DevSecOps, or Development, Security and Operations, is a software development methodology that integrates security checks and practices into DevOps processes. Implementing DevSecOps requires organizations to adopt a security-first mindset at all stages of DevOps projects, and to deploy automated security validation tools in their development pipeline. This article looks at the evolution of methodologies towards DevSecOps and shows what tools can be used to ensure security in agile web application development.
Challenges for traditional development methods
In traditional software development methodologies, the development process was divided into clear and separate stages, and the software product passed from one stage to the next in a linear fashion. In this waterfall model, work flowed only in one direction, and each stage had to be completed, tested, and approved before the next one could start. If bugs were found or other changes were required, the whole product would have to go back to an earlier stage, get approval, and then resume its journey downstream.
Everything started with requirements, followed by analysis, planning, and design. Then coders implemented the required product in code and handed it over for testing, with maintenance and operations as the final phase. For large projects, the whole process could take years to complete, especially if much of the codebase was developed entirely in-house. Security testing was done (if at all) by separate security teams that manually checked the finished application for vulnerabilities.
In the past few decades, the pace of software development has increased dramatically and web technologies and open-source software have completely transformed the landscape. Software requirements can change at any time and new features are needed quickly while growing business pressure is put on development even as IT budgets and human resources are cut to a bare minimum.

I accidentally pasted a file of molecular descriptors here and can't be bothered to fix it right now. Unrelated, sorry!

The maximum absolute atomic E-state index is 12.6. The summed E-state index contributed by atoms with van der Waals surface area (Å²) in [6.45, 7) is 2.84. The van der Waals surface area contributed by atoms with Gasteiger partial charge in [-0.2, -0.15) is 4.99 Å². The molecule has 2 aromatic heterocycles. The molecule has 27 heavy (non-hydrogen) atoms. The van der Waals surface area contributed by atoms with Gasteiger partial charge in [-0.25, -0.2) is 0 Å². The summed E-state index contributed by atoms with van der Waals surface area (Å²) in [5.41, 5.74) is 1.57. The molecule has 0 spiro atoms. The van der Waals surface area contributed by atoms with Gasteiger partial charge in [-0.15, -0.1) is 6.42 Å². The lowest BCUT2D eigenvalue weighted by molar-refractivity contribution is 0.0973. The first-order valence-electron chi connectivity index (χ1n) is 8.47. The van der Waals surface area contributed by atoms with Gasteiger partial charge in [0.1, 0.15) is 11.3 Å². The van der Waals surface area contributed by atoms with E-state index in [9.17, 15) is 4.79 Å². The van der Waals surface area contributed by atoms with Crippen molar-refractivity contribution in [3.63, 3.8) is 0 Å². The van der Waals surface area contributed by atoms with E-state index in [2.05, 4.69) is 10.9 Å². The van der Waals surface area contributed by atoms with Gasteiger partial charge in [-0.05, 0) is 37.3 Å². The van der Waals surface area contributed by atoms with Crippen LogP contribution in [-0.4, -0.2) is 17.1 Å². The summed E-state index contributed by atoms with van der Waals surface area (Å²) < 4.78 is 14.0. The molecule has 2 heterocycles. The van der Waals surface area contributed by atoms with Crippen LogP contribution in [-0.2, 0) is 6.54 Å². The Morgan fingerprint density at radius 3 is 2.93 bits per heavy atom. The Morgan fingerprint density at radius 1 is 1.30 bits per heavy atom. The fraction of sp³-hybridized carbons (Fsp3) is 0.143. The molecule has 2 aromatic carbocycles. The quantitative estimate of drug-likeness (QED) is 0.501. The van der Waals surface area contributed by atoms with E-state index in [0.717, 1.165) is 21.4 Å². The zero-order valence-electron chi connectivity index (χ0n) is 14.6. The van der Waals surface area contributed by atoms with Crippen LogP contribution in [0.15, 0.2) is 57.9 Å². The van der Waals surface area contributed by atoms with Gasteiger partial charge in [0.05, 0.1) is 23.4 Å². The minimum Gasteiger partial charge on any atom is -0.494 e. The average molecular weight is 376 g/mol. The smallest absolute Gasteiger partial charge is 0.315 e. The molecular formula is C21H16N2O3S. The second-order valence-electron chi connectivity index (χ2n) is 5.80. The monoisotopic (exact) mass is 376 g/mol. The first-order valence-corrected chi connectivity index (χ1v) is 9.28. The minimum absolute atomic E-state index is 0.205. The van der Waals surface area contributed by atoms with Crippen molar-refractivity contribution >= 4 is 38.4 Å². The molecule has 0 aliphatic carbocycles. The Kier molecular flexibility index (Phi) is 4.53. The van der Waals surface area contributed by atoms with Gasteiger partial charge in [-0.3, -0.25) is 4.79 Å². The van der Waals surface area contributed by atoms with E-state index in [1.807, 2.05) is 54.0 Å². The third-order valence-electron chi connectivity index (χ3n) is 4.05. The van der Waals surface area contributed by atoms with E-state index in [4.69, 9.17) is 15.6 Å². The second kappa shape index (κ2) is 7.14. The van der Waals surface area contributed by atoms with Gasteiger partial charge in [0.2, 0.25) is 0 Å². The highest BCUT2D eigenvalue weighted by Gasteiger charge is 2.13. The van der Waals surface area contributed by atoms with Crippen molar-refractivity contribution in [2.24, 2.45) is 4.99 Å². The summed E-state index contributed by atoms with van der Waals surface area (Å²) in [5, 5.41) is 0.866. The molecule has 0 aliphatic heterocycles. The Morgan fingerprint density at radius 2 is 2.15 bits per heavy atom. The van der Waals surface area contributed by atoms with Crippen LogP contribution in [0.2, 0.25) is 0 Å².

Application and data security has become a critical consideration. Web applications in particular often require rapid changes while being constantly exposed to a vast array of known and emerging security threats. Applications are commonly based on ready frameworks, and open-source libraries often make up the majority of the codebase. This enables much faster development by smaller teams, but comes with its own cybersecurity risks, since few developers can afford to review all third-party code before including it in a project.
What is DevOps and what makes it effective
Smaller teams are now expected to deliver results faster and at a lower cost, making automation a necessity, not a luxury. New features can be added to operational production software at any time, potentially many times a day, so development and IT operations can no longer work in isolation. Traditional waterfall workflows across separate teams are just too slow and inflexible.
Enter DevOps – an approach that takes the main principles of agile programming and applies them to the entire development and operations pipeline. Instead of a slow, manual and linear progression from initial requirements to a finished product release, the development process is a continuous and highly automated loop of modification, verification, and release, based on the principles of continuous integration and continuous delivery (CI/CD).
Instead of technology silos for each isolated phase, development and operations tools and processes are tightly integrated and interrelated. This allows development to keep up with changing business requirements, rapidly introduce new features, and quickly fix bugs as they are discovered – benefits that have led organizations to adopt DevOps practices for some of the world’s largest web applications.
What makes DevSecOps different from DevOps